Fixing damage to your house or another type of real estate can be costly. Fortunately, you might not have to pay for it if insurance is available to cover the damage. If filing a claim isn't possible, and someone other than yourself is at fault, you can use small claims court to recover the cost of repairs. In this article, you'll learn more about the options available if you've incurred real estate damage.
Virtually all landowners have property insurance, primarily because most owners have a mortgage or a loan secured by the property itself. To guarantee the debt, the lender takes a lien against the property. The lien allows the lender to foreclose on the real estate if the borrower falls behind on the payment (or breaches some other contract term), sell the property at auction, and apply the sales proceeds to the mortgage.
The lender won't finance a real property purchase or make a loan secured by land unless the borrower obtains and maintains sufficient property insurance because the lender wants the property to remain in good condition. Even those owners whose land is unencumbered by mortgages or loans have property insurance typically–it's the obvious and smart way to protect the investment.
Property insurance comes in three basic types:
All three policy types exclude damage from nuclear hazards, earthquakes, and floods, though you can sometimes buy separate policies to protect against such events.
The purchaser also decides the insurance policy limit—the most that the insurance company will pay for a loss—and the deductible. The higher the policy limit, and the lower your deductible, the higher the premium payment (the cost of the policy).
If the damage is due to an act of nature, such as a storm or fire, your policy might pay, depending on your policy coverage. If someone else caused the property damage—suppose, for instance, that your neighbor's rotting tree fell on your house—you can file a claim against the responsible party's insurance policy or sue the party at fault directly.
Even if property insurance covers the damage your property, you might still have small claims court in your future. Here's how it can happen.
Suppose your commercial building is damaged when your neighbor's sewer line ruptures, sending water down the hill and into your first floor. Most property policies will provide coverage in this situation–they won't consider this a flood, which is, in insurance lingo, the result of a "sudden inundation" of water from the sky. Let's say your property insurance covers the $10,000 worth of damage to the walls, floors, and basement, but you're responsible for $1,500 worth of the damage because that's your deductible.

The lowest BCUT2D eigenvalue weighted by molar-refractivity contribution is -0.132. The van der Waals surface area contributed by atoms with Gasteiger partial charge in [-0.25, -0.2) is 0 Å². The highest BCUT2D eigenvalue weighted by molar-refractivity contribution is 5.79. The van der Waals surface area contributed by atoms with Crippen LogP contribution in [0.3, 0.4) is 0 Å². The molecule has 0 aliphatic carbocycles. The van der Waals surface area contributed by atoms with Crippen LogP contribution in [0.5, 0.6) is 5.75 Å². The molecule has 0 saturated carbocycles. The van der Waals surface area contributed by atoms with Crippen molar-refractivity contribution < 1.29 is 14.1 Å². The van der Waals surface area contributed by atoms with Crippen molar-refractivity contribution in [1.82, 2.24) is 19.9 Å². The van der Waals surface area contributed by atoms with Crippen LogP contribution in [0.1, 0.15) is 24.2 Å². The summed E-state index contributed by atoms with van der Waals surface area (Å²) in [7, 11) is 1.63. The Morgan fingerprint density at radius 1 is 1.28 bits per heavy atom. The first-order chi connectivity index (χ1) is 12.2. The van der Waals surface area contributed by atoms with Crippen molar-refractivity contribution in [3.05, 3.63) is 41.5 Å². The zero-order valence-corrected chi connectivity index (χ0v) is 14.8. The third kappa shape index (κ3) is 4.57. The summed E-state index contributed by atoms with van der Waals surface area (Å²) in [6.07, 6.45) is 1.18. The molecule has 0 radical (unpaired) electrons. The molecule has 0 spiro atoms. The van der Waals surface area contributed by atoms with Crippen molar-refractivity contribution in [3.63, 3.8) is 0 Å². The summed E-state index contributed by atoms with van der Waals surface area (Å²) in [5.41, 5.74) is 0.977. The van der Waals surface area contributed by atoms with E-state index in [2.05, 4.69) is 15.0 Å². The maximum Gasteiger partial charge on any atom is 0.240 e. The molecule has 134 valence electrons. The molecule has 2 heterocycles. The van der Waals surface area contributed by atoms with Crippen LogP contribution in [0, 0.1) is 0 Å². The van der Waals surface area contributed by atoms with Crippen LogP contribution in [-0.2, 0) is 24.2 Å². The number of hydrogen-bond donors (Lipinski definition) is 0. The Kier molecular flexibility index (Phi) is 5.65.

Your insurance company has the right to go after the neighbor to recoup the money it's paid to you, and, if your neighbor carries property insurance, it's likely the insurance company would do so. If they collected, the insurance company would write a check to you reimbursing you for the deductible amount of $1,500.
Sometimes the person at fault doesn't carry insurance or have much in the way of assets. In that case, it's less likely that the insurance company would spend the time and money to go after the responsible party—especially for a small dollar amount.
If you, however, wanted to be reimbursed for your deductible, you could sue for it in small claims court. You could also use small claims court to get a money judgment for any repairs that weren't covered by insurance, as long as the amount didn't exceed your state's small claims court dollar limit.
The first step most people take is writing a demand letter asking for reimbursement. If you aren't able to settle the case informally, you might be able to reach an agreement by mediating the case with a neutral third party. If your settlement efforts fail, you can have a judge decide the matter by filing either a negligent or intentional property damage claim, depending on whether the damage occurred accidentally or intentionally.
You can learn about what you'll need to prove in small claims court by reading Property Damage Cases in Small Claims Court or use Everybody's Guide to Small Claims Court by attorney Cara O'Neill for more detailed self-help guidance.